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The Amazing Spider-Man #11

Write- Dan Slott

Pencils- Olivier Coipel

Color- Justin Ponsor

 

As I sit down to read each issue of Spider-Verse I find myself feeling an equal sense of excitement and dread. Knowing that Dan Slott will kill off any one of these Spiders without a moments notice makes me seriously nervous each time I turn the page.  However, the story and art are so good that I can’t stop turning them.  That balance is what’s making Spider-Verse so great.

It was teased at the end of last issue, but finally we have the big showdown between Peter and Otto.  Anyone who has been reading either Superior or Amazing Spider-Man has been anxiously awaiting this moment where the two would actually come to physical blows. Of course Dan Slott twists what we were expecting it to be in the slightest way, and it makes it all the more true to who these characters are.  The hubris of Otto and the heart of Peter shine in those pages.  Speaking of Peter, he had a moment which may not stand out to all who read the book, but stood as a big moment for me.  Peter/Spider-Man is a character who, when written in a team setting, always comes off as more of a supporting character to the team.  That’s why this issue stood out to me.  Watching Peter tell Otto that he is in charge of this team and battle was as surprising to him as it was exciting for me to see.

The Inheritors are a wrecking ball of force every time they show up on a page.  As a reader, if you feel a sense of “oh no” whenever the villains show up, that exemplifies outstanding work by the writer to make you afraid for the characters to have to go up against them. I find myself not being able to take my eyes off the Inheritors when I see them. especially Solus.  The father figure gets his first taste of the action in this issue and wow, look out.  I really look forward to learning more about the Inheritors in the future.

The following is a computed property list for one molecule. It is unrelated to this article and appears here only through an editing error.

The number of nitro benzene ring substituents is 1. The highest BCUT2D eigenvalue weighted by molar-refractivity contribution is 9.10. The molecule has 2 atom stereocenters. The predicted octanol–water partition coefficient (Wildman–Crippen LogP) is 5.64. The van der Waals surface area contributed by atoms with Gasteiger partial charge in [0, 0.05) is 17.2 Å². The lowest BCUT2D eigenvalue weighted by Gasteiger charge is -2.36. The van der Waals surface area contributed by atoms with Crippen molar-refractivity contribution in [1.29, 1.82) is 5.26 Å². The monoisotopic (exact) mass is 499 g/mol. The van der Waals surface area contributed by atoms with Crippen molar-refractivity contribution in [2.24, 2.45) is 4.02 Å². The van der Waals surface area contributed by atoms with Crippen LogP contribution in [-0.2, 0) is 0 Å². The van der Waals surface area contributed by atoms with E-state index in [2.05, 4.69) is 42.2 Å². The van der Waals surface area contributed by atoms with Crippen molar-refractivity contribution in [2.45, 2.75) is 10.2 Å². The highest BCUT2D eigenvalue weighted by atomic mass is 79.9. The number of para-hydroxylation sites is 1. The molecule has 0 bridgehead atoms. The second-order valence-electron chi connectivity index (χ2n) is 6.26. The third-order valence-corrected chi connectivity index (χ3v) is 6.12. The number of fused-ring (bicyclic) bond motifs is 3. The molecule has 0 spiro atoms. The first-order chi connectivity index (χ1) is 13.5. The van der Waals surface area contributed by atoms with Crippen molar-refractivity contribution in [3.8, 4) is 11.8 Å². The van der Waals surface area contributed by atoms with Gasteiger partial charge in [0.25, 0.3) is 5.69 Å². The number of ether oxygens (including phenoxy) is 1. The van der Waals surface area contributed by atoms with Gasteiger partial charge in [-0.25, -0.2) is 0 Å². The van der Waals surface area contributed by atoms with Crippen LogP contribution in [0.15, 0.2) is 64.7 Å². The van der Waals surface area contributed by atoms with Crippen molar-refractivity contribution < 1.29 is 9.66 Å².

Since Spider-Verse began there’s been talk of these three totems, the Bride, the Other and the Scion. We already knew the identities of the Bride and the Other, this issue reveals the identity of the Scion. I’ve been on multiple forums where people were taking guesses at who this character would be.  While I won’t spoil the identity here I will say that I found it to be very intriguing.  I can’t wait to see what all of this actually means for these characters.

Olivier Coipel continues to knock it out of the park with this book. This issue had a few different inkers and it doesn’t really matter at all.  The book still looks absolutely incredible. I’ve mentioned it before, but what has stood out the most to me is the facial work he does. In each issue it seems like there is a page were multiple characters are standing together in conversation and the facial work there in those scenes is striking. I can’t talk about this art without mentioning the color worked on by Justin Ponsor.  This is some beautiful work.  Near the end of the book the battle scenes are so gorgeous I had to pause and stare at the page.  His colors add so much to Coipel pencils, they give a sense of warmth and pop off the page even without being overly bright.  It’s safe to say I didn’t expect the art changeup that happened midway through the book.  Coipel draws the adventure of Miles and Peter from the Ultimate Spider-Man cartoon going into the, we’ll say dated, world of the 60’s Spiderman cartoon.  The work that is done to make that art look just like that 60’s cartoon is spot on.  From Jonah’s perplexing flat head to the odd sense of character proportions, it matches perfectly.

Verdict.

Buy it.  Spider-Verse continues to be a shining example of what crossovers should look like. The book makes mention of numerous tie in issues you can read (I highly recommend Spider-Verse Team-Up #2 this week), but they aren’t necessary at all.  This book is stocked with insanity, excitement and tension. It’s something you should be reading.

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